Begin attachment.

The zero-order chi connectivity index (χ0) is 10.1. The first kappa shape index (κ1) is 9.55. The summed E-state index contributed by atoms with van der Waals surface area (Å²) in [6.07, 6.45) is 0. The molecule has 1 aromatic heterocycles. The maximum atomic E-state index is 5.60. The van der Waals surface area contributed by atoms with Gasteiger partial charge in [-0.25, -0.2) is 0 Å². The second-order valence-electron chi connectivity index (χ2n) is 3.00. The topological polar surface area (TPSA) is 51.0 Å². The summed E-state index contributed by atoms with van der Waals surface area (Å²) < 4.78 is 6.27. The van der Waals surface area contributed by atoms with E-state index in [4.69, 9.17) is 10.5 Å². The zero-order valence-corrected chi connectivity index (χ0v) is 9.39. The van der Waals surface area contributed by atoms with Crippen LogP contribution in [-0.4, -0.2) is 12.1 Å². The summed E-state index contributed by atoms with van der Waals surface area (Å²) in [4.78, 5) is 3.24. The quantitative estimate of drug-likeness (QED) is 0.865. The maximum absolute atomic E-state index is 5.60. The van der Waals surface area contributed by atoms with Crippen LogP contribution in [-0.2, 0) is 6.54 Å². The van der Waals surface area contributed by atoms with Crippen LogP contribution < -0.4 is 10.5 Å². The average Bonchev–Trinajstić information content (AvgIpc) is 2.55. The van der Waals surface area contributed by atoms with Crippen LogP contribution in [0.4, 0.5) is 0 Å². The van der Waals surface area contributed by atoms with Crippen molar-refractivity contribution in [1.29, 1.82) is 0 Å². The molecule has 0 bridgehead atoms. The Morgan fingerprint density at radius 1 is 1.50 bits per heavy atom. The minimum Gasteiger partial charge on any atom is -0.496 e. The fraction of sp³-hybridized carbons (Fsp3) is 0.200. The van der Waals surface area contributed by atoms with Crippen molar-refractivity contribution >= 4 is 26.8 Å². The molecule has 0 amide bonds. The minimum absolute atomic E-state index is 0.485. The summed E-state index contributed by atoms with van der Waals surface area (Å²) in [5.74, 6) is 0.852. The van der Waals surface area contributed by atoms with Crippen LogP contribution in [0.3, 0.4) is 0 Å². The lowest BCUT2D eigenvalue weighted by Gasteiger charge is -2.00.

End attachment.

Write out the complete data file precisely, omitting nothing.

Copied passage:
The zero-order chi connectivity index (χ0) is 10.1. The first kappa shape index (κ1) is 9.55. The summed E-state index contributed by atoms with van der Waals surface area (Å²) in [6.07, 6.45) is 0. The molecule has 1 aromatic heterocycles. The maximum atomic E-state index is 5.60. The van der Waals surface area contributed by atoms with Gasteiger partial charge in [-0.25, -0.2) is 0 Å². The second-order valence-electron chi connectivity index (χ2n) is 3.00. The topological polar surface area (TPSA) is 51.0 Å². The summed E-state index contributed by atoms with van der Waals surface area (Å²) < 4.78 is 6.27. The van der Waals surface area contributed by atoms with E-state index in [4.69, 9.17) is 10.5 Å². The zero-order valence-corrected chi connectivity index (χ0v) is 9.39. The van der Waals surface area contributed by atoms with Crippen LogP contribution in [-0.4, -0.2) is 12.1 Å². The summed E-state index contributed by atoms with van der Waals surface area (Å²) in [4.78, 5) is 3.24. The quantitative estimate of drug-likeness (QED) is 0.865. The maximum absolute atomic E-state index is 5.60. The van der Waals surface area contributed by atoms with Crippen LogP contribution in [-0.2, 0) is 6.54 Å². The van der Waals surface area contributed by atoms with Crippen LogP contribution < -0.4 is 10.5 Å². The average Bonchev–Trinajstić information content (AvgIpc) is 2.55. The van der Waals surface area contributed by atoms with Crippen LogP contribution in [0.4, 0.5) is 0 Å². The van der Waals surface area contributed by atoms with Crippen molar-refractivity contribution in [1.29, 1.82) is 0 Å². The molecule has 0 bridgehead atoms. The Morgan fingerprint density at radius 1 is 1.50 bits per heavy atom. The minimum Gasteiger partial charge on any atom is -0.496 e. The fraction of sp³-hybridized carbons (Fsp3) is 0.200. The van der Waals surface area contributed by atoms with Crippen molar-refractivity contribution >= 4 is 26.8 Å². The molecule has 0 amide bonds. The minimum absolute atomic E-state index is 0.485. The summed E-state index contributed by atoms with van der Waals surface area (Å²) in [5.74, 6) is 0.852. The van der Waals surface area contributed by atoms with Crippen LogP contribution in [0.3, 0.4) is 0 Å². The lowest BCUT2D eigenvalue weighted by Gasteiger charge is -2.00.